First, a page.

Here is the link for the group https://www.facebook.com/groups/327133184409134/
Please join our FB group where YOU can post directly.
A Community For People Who Buy, Sell or Collect Antiques, Collectibles and Art
Believe it or not, whether you inherited them from a family member or
received them as wedding gifts long ago, those intricately decorated
silver pieces were meant to be used. With regular and proper care, most
silver pieces will stay beautiful for years and years so you can enjoy
them for holiday gatherings, bridal showers, and other occasions where
you want to dress up the table for your guests.
Tarnish: Curing the Culprit
Many people shy away from collecting and using sterling and silverplated
wares due to a fear of tarnish without realizing they can make an
effort to avoid it. What's the most common culprit when it comes to
tarnishing that prety silver? That's an easy answer: humidity.
The ideal level of humidity for storing and displaying silver, according to Caring for Collectibles
by Ken Arnold, is 45 to 50 percent. Since most of us don't live in
museums, it won't always be possible to maintain a constant humidity
level. Making an effort, however, to keep silver out of unusually damp
environments such as attics and basement will certainly help if you live
in a damp climate.
Tips for Storage to Avoid Tarnish
If you're storing silver in a display cabinet, camphor blocks can be
added to help prevent tarnish, but don't let them actually touch the
silver pieces. Special anti-tarnish papers and cloths containing
activated carbon or silver salts can be placed in display cases as well.
You can purchase these items from jewelers or department and specialty
stores where new silver pieces are sold.
There are also special anti-tarnish bags you can buy to place individual
pieces inside. While these do work for the short term, you'll probably
still have to do a little polishing here and there when you take the
pieces out to use them. It won't be nearly as extensive as if you hadn't
taken any measures to prevent tarnish at all, however, so it's worth
Steps for Cleaning Silver and Silverplate:
Dusting - First, use a soft-bristled brush or clean cotton cloth
to dust the piece. While this may seem unnecessary, it's important
since dust can easily turn into an abrasive and scratch the finish if
not removed before applying cleaning solutions.
Removing Candle Wax - Candle wax can be removed from a silver
holder by simply running hot water over the area containing the wax. The
softened wax should be easy to pry out with a finger. Never risk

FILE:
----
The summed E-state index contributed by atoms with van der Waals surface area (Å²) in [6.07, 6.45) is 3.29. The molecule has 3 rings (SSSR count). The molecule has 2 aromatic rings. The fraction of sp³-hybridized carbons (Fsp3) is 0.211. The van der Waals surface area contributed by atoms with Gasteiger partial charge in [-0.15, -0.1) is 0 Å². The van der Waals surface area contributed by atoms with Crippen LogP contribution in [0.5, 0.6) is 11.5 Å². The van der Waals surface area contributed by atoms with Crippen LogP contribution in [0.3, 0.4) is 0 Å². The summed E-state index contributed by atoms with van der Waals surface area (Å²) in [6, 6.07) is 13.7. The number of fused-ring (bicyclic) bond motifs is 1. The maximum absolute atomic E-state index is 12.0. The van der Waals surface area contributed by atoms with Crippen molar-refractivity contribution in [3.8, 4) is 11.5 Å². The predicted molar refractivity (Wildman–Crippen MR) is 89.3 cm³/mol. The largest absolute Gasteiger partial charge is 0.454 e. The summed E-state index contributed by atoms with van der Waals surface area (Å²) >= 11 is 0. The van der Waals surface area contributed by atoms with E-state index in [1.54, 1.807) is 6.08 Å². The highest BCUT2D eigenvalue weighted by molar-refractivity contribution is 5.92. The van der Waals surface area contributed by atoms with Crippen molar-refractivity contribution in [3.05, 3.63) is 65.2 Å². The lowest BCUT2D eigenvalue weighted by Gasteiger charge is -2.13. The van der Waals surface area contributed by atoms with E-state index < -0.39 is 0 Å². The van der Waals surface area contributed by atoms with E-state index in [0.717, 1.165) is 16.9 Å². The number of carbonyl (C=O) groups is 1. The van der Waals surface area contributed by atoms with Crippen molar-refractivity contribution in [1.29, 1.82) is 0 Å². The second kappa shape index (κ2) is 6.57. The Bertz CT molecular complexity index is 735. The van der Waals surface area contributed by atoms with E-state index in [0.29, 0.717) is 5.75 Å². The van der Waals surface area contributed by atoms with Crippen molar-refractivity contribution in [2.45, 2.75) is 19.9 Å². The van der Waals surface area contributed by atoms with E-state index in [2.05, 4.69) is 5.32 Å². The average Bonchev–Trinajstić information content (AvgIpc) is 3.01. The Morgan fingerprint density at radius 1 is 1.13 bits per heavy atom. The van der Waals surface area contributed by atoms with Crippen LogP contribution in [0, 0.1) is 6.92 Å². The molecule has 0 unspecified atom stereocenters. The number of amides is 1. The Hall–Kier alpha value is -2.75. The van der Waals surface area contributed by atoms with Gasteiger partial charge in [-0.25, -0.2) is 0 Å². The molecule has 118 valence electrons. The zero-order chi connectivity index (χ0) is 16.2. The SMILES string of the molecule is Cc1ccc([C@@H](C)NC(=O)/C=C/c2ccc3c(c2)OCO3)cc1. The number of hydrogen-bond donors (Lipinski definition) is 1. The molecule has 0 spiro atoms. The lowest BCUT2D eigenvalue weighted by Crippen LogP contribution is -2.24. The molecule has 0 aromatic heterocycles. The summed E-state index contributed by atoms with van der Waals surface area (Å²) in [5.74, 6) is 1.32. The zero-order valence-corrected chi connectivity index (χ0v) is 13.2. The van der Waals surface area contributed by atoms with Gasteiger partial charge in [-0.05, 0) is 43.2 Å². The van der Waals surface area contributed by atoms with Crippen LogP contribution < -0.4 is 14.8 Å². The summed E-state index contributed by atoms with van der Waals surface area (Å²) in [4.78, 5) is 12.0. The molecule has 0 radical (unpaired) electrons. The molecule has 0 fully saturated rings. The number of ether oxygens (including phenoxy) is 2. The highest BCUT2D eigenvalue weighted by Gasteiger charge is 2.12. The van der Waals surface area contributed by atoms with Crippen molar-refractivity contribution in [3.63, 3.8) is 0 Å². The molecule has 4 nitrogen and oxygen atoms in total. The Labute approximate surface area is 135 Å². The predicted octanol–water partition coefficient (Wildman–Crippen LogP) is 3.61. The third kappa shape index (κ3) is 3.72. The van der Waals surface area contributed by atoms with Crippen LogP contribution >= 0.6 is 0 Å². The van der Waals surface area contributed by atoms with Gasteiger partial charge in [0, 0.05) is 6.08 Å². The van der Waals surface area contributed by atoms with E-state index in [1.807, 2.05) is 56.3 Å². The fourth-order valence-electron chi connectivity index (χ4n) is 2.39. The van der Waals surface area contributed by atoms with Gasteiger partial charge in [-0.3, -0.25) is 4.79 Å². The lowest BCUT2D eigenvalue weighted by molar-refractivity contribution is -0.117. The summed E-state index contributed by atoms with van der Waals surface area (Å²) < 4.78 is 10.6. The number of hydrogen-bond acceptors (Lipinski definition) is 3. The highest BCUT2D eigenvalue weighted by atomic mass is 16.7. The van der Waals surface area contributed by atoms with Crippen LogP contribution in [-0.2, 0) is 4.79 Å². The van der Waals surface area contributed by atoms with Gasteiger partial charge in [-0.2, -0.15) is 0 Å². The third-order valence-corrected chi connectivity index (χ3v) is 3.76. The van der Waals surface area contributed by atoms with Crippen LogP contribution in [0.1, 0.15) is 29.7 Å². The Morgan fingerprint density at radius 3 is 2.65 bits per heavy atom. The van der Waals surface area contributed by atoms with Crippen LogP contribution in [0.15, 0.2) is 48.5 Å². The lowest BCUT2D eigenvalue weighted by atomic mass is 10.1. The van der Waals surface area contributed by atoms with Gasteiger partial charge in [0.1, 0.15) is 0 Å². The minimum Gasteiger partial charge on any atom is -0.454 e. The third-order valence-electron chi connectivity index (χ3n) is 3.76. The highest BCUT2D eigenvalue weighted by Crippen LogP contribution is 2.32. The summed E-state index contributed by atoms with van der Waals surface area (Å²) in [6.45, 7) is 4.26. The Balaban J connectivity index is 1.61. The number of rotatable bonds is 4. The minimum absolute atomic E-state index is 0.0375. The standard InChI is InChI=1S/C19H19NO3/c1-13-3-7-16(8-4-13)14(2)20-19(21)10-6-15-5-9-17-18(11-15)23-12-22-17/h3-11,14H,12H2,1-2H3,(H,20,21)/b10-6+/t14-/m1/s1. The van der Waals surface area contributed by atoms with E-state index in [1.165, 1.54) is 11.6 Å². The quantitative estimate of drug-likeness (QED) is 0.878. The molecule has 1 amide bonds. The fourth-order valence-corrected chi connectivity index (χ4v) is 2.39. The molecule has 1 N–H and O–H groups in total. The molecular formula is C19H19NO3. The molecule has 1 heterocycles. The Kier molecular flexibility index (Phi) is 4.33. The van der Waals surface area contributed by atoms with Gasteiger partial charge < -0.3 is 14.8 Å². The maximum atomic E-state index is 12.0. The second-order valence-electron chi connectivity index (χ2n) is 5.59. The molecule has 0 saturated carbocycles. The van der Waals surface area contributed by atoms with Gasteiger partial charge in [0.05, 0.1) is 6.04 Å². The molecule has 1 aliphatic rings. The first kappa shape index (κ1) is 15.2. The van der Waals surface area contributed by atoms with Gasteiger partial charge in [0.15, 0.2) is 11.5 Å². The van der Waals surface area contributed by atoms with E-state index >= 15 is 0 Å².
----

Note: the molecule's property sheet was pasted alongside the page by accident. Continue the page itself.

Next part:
scratching the piece by using a knife or other sharp object.
Washing and Drying - Once all dust and wax are removed, wash the
item by hand with warm water and a gentle dishwashing soap to remove any
food and gunk, but don't soak the silver in water for any length of
time. Rinse the piece well with clean water, distilled is best, and dry
immediately with a soft, lint-free cloth. A hair-dryer set on warm helps
to dry hard-to-reach places.
Prepare for Polishing - Wearing plastic gloves rather than rubber
(rubber can react adversely with the silver), lay the item on a soft
towel work surface. Use a soft cotton cloth or sponge and a good
non-abrasive commercial silver cleaner or polish. Arnold mentions
Goddard's, Gorham's and Wright's as possibilities in his cleaning guide.
Some people find foams and liquids easier to manage than pastes, but
it's really a matter of personal preference.
Applying the Polish - Apply the polish in a gentle circular
motion. For intricate areas, use a cotton-tipped swab to apply the
cleaner. Make sure all polish is removed when you're finished, using
additional cotton swabs if needed. Once the piece looks clean and shiny,
stop polishing even if you're still seeing dark residue on your cloth.
Taking heed of this advice will help you preserve the plating on
Wash Again - Wash the piece again as noted above and dry with a
lint-free cloth. Items not used for food consumption can be waxed with a
thin coat of microcrystalline wax to further protect against
tarnishing, if desired.
An Alternative Cleaning Method
For smaller pieces of silver, like flatware or jewelry, some people
swear by a non-chemical cleaning method accomplished using common
household ingredients. By combining liquid fabric softener, salt and tepid water in an aluminum pan, a solution can be concocted to soak silverware clean.
The amount of ingredients used depends on the size of the pan you are
employing. For a 9 x 13-inch pan, add a couple of inches of water first,
sprinkle enough salt to cover the bottom of the pan (about 1/4 cup) and
then add about half a capful of liquid fabric softener. The water
should be a little cloudy after you add the fabric softener. (My mother
tried this omitting the fabric softener using just salt in a glass pan
lined with alumuinum foil, and that worked pretty well too.)
After soaking for about 15 minutes, check your progress. Soak for
another 15 minutes if needed. Remove each piece from solution as soon as
the tarnish dissolves, rinse with clean water and thoroughly dry with a
soft cloth. Any residual tarnish can easily be removed using a silver
polishing cloth available at most drug and grocery stores.
You can try this cleaning technique on something you do not mind
experimenting with first (a cheap piece of tarnished silver jewelry
works well) to see if you like the result. If you do, move on to other
silver items you'd like to brighten up.
Just keep in mind that you don't want to remove all the patina from
silver jewelry, especially if you want to sell an item any time soon.
Collectors value pieces that show a little age without being totally
consumed by tarnish.